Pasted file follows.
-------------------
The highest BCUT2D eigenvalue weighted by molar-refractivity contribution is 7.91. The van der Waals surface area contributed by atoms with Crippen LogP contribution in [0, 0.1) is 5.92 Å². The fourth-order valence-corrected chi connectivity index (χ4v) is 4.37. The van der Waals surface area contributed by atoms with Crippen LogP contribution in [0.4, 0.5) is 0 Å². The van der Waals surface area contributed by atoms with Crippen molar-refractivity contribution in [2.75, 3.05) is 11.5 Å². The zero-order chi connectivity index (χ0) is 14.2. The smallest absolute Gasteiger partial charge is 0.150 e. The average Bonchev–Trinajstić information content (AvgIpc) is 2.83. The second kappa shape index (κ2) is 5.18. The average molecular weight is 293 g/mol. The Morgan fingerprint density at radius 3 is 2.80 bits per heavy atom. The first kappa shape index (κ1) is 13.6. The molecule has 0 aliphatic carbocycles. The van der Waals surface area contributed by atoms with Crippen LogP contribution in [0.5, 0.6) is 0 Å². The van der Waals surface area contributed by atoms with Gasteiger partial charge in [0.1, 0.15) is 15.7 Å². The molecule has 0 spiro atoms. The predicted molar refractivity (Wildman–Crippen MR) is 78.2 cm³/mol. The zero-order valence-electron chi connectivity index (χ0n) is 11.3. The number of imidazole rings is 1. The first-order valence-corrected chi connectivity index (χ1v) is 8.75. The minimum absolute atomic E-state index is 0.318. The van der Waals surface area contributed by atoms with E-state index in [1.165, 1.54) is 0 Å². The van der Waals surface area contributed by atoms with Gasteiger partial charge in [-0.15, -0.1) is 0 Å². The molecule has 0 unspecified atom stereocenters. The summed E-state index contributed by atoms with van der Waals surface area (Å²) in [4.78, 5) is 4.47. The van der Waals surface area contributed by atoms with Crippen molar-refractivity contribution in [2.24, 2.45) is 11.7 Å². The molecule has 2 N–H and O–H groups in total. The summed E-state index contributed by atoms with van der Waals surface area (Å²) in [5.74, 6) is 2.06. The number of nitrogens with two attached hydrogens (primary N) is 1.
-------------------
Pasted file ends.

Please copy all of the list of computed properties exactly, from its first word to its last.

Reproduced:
The highest BCUT2D eigenvalue weighted by molar-refractivity contribution is 7.91. The van der Waals surface area contributed by atoms with Crippen LogP contribution in [0, 0.1) is 5.92 Å². The fourth-order valence-corrected chi connectivity index (χ4v) is 4.37. The van der Waals surface area contributed by atoms with Crippen LogP contribution in [0.4, 0.5) is 0 Å². The van der Waals surface area contributed by atoms with Crippen molar-refractivity contribution in [2.75, 3.05) is 11.5 Å². The zero-order chi connectivity index (χ0) is 14.2. The smallest absolute Gasteiger partial charge is 0.150 e. The average Bonchev–Trinajstić information content (AvgIpc) is 2.83. The second kappa shape index (κ2) is 5.18. The average molecular weight is 293 g/mol. The Morgan fingerprint density at radius 3 is 2.80 bits per heavy atom. The first kappa shape index (κ1) is 13.6. The molecule has 0 aliphatic carbocycles. The van der Waals surface area contributed by atoms with Crippen LogP contribution in [0.5, 0.6) is 0 Å². The van der Waals surface area contributed by atoms with Gasteiger partial charge in [0.1, 0.15) is 15.7 Å². The molecule has 0 spiro atoms. The predicted molar refractivity (Wildman–Crippen MR) is 78.2 cm³/mol. The zero-order valence-electron chi connectivity index (χ0n) is 11.3. The number of imidazole rings is 1. The first-order valence-corrected chi connectivity index (χ1v) is 8.75. The minimum absolute atomic E-state index is 0.318. The van der Waals surface area contributed by atoms with E-state index in [1.165, 1.54) is 0 Å². The van der Waals surface area contributed by atoms with Gasteiger partial charge in [-0.15, -0.1) is 0 Å². The molecule has 0 unspecified atom stereocenters. The summed E-state index contributed by atoms with van der Waals surface area (Å²) in [4.78, 5) is 4.47. The van der Waals surface area contributed by atoms with Crippen molar-refractivity contribution in [2.24, 2.45) is 11.7 Å². The molecule has 2 N–H and O–H groups in total. The summed E-state index contributed by atoms with van der Waals surface area (Å²) in [5.74, 6) is 2.06. The number of nitrogens with two attached hydrogens (primary N) is 1.